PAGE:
I do not know when the new ISP link will be turned up, could be a few weeks or a few months. To keep from reconfiguring everything when that does happen I'll likely go ahead and stick the 2611 in front of the PIX that way I just add an NM card and rework the config. Maybe I would understand this easier if you could show me what kind of routing statements I would add to the 2611 or perhaps even a sample config? If there is already one like this in the FAQ please point me to it. I do not believe I will have to add any special config or static routes to the HotBrick side other than the basic VPN tunnel, or would I?

aryoba
Premium,MVM
join:2002-08-22
kudos:4
Renumbering is a good starting point as it is suggested as soon as possible before your network become too big. What I would do is to renumber branches since most likely they are smaller network compare to main office.

When you are reassigning subnet, consider network future growth; so then the new subnet received would be intact for at least 3-5 years.

Since you said branch offices are mainly using either 192.168.0.0/24 or 192.168.1.0/24; then I would suggest to keep using subnet within 192.168.0.0/16. You can just change the 3rd octet, and keep other numbers intact (i.e. change to 192.168.2.0/24, 192.168.3.0/24, and so on).

When you are done with the renumbering, I would provide the sample configuration.

JoelC707
Premium
join:2002-07-09
Lanett, AL
kudos:5
Actually the locations I was referring to that all seem to utilize either 192.168.0.1/24 or 192.168.0.0/24 are all other companies that my dad and I do IT work for. We might have a need at some point to establish a tunnel between their location and my local LAN and having 192.168.0.0/24 in use here already I couldn't establish a tunnel to them. More so with my main office using 192.168.1.0/24 and I have an existing tunnel to there I couldn't establish another tunnel to the same location. Well, I suppose it would be possible but only if the tunnels were manually initiated and only one at a time.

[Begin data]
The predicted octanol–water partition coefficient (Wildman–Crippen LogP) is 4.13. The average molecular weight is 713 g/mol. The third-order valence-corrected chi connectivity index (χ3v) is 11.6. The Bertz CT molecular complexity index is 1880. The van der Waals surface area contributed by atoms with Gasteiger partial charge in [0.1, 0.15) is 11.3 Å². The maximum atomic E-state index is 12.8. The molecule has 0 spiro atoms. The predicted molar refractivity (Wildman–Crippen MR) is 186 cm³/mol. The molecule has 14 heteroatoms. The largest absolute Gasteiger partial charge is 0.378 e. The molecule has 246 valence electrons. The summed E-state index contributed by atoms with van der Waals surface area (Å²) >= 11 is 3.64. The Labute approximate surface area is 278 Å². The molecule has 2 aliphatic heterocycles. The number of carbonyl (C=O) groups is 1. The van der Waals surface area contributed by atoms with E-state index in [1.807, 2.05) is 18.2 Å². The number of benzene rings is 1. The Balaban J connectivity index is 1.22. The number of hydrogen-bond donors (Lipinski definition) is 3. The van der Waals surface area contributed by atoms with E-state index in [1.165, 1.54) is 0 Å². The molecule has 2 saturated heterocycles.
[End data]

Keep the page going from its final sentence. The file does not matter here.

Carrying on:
So far my company only has one main office and 7 other home offices. These home offices are just that, employees homes. The ones that even have a local network (some use USB based DSL modems still ) are all on different class c's. I have only gotten to 3 of the home offices so far but the ultimate goal once I get the routers for each is to first setup a network if there isn't one and then to assign them to their own class c (2.0/24, 3.0/24, 4.0/24 etc). They may not be in the 192.168 subnet though. I would probably prefer to go for something in the neighborhood of 172.18. My dad and I looked over the paperwork on all of our clients and most are in 192.168.x.x and only one is in 172.20 so I figure I'm pretty safe going with a 172.18. No others are in 172.x.x.x and only a few are in 10.x.x.x. We are actually looking into renumbering some of our clients and making a list of which client is in what subnet and get rid of this overlap as much as possible.